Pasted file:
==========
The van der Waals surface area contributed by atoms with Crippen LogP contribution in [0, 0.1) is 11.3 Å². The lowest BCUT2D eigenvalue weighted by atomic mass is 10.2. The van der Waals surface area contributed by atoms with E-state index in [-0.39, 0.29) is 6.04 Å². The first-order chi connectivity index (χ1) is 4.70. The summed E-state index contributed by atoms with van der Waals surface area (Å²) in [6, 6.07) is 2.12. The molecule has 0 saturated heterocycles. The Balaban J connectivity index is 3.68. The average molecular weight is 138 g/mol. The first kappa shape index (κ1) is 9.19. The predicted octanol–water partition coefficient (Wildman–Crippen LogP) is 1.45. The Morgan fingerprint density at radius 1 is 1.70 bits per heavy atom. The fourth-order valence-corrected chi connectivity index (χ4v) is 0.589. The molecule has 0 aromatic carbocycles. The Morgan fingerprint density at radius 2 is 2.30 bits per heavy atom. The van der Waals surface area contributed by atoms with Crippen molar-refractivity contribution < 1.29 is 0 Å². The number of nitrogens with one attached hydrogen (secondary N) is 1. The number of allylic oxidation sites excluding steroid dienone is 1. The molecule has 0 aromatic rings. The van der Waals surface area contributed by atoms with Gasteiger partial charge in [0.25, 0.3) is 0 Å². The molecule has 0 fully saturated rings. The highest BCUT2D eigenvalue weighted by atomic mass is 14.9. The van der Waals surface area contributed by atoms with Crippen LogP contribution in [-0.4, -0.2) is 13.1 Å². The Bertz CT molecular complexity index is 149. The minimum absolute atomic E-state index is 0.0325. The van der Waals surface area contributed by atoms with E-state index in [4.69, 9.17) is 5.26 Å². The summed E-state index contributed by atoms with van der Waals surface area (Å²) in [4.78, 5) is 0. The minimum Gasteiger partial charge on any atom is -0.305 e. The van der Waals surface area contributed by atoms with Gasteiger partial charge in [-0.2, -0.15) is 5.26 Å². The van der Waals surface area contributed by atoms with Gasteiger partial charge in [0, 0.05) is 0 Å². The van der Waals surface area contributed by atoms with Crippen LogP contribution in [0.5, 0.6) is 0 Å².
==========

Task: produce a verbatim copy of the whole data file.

The van der Waals surface area contributed by atoms with Crippen LogP contribution in [0, 0.1) is 11.3 Å². The lowest BCUT2D eigenvalue weighted by atomic mass is 10.2. The van der Waals surface area contributed by atoms with E-state index in [-0.39, 0.29) is 6.04 Å². The first-order chi connectivity index (χ1) is 4.70. The summed E-state index contributed by atoms with van der Waals surface area (Å²) in [6, 6.07) is 2.12. The molecule has 0 saturated heterocycles. The Balaban J connectivity index is 3.68. The average molecular weight is 138 g/mol. The first kappa shape index (κ1) is 9.19. The predicted octanol–water partition coefficient (Wildman–Crippen LogP) is 1.45. The Morgan fingerprint density at radius 1 is 1.70 bits per heavy atom. The fourth-order valence-corrected chi connectivity index (χ4v) is 0.589. The molecule has 0 aromatic carbocycles. The Morgan fingerprint density at radius 2 is 2.30 bits per heavy atom. The van der Waals surface area contributed by atoms with Crippen molar-refractivity contribution < 1.29 is 0 Å². The number of nitrogens with one attached hydrogen (secondary N) is 1. The number of allylic oxidation sites excluding steroid dienone is 1. The molecule has 0 aromatic rings. The van der Waals surface area contributed by atoms with Gasteiger partial charge in [0.25, 0.3) is 0 Å². The molecule has 0 fully saturated rings. The highest BCUT2D eigenvalue weighted by atomic mass is 14.9. The van der Waals surface area contributed by atoms with Crippen LogP contribution in [-0.4, -0.2) is 13.1 Å². The Bertz CT molecular complexity index is 149. The minimum absolute atomic E-state index is 0.0325. The van der Waals surface area contributed by atoms with E-state index in [4.69, 9.17) is 5.26 Å². The summed E-state index contributed by atoms with van der Waals surface area (Å²) in [4.78, 5) is 0. The minimum Gasteiger partial charge on any atom is -0.305 e. The van der Waals surface area contributed by atoms with Gasteiger partial charge in [-0.2, -0.15) is 5.26 Å². The van der Waals surface area contributed by atoms with Gasteiger partial charge in [0, 0.05) is 0 Å². The van der Waals surface area contributed by atoms with Crippen LogP contribution in [0.5, 0.6) is 0 Å².